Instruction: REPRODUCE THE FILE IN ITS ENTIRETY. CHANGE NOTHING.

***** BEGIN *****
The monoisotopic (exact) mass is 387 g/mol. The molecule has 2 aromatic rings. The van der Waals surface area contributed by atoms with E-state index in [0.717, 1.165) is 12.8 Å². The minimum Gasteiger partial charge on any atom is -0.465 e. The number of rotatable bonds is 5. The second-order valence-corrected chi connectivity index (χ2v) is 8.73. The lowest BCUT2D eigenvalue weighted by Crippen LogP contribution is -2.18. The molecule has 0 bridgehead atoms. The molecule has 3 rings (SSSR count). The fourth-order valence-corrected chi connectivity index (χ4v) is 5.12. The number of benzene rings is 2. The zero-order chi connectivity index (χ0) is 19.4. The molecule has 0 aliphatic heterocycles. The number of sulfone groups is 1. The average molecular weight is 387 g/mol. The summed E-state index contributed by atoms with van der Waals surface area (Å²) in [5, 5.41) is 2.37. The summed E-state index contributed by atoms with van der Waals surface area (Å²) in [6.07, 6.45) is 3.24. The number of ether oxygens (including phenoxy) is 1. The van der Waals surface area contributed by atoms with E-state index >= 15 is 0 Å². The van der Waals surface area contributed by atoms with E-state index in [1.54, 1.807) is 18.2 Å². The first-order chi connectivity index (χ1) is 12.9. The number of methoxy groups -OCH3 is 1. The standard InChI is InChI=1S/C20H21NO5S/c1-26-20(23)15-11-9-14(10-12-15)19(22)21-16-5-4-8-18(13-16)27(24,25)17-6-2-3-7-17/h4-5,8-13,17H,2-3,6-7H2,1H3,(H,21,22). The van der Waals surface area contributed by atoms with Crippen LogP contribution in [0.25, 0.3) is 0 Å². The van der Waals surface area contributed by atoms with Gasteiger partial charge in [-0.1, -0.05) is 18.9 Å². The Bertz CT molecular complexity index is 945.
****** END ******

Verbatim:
The monoisotopic (exact) mass is 387 g/mol. The molecule has 2 aromatic rings. The van der Waals surface area contributed by atoms with E-state index in [0.717, 1.165) is 12.8 Å². The minimum Gasteiger partial charge on any atom is -0.465 e. The number of rotatable bonds is 5. The second-order valence-corrected chi connectivity index (χ2v) is 8.73. The lowest BCUT2D eigenvalue weighted by Crippen LogP contribution is -2.18. The molecule has 0 bridgehead atoms. The molecule has 3 rings (SSSR count). The fourth-order valence-corrected chi connectivity index (χ4v) is 5.12. The number of benzene rings is 2. The zero-order chi connectivity index (χ0) is 19.4. The molecule has 0 aliphatic heterocycles. The number of sulfone groups is 1. The average molecular weight is 387 g/mol. The summed E-state index contributed by atoms with van der Waals surface area (Å²) in [5, 5.41) is 2.37. The summed E-state index contributed by atoms with van der Waals surface area (Å²) in [6.07, 6.45) is 3.24. The number of ether oxygens (including phenoxy) is 1. The van der Waals surface area contributed by atoms with E-state index >= 15 is 0 Å². The van der Waals surface area contributed by atoms with E-state index in [1.54, 1.807) is 18.2 Å². The first-order chi connectivity index (χ1) is 12.9. The number of methoxy groups -OCH3 is 1. The standard InChI is InChI=1S/C20H21NO5S/c1-26-20(23)15-11-9-14(10-12-15)19(22)21-16-5-4-8-18(13-16)27(24,25)17-6-2-3-7-17/h4-5,8-13,17H,2-3,6-7H2,1H3,(H,21,22). The van der Waals surface area contributed by atoms with Crippen LogP contribution in [0.25, 0.3) is 0 Å². The van der Waals surface area contributed by atoms with Gasteiger partial charge in [-0.1, -0.05) is 18.9 Å². The Bertz CT molecular complexity index is 945.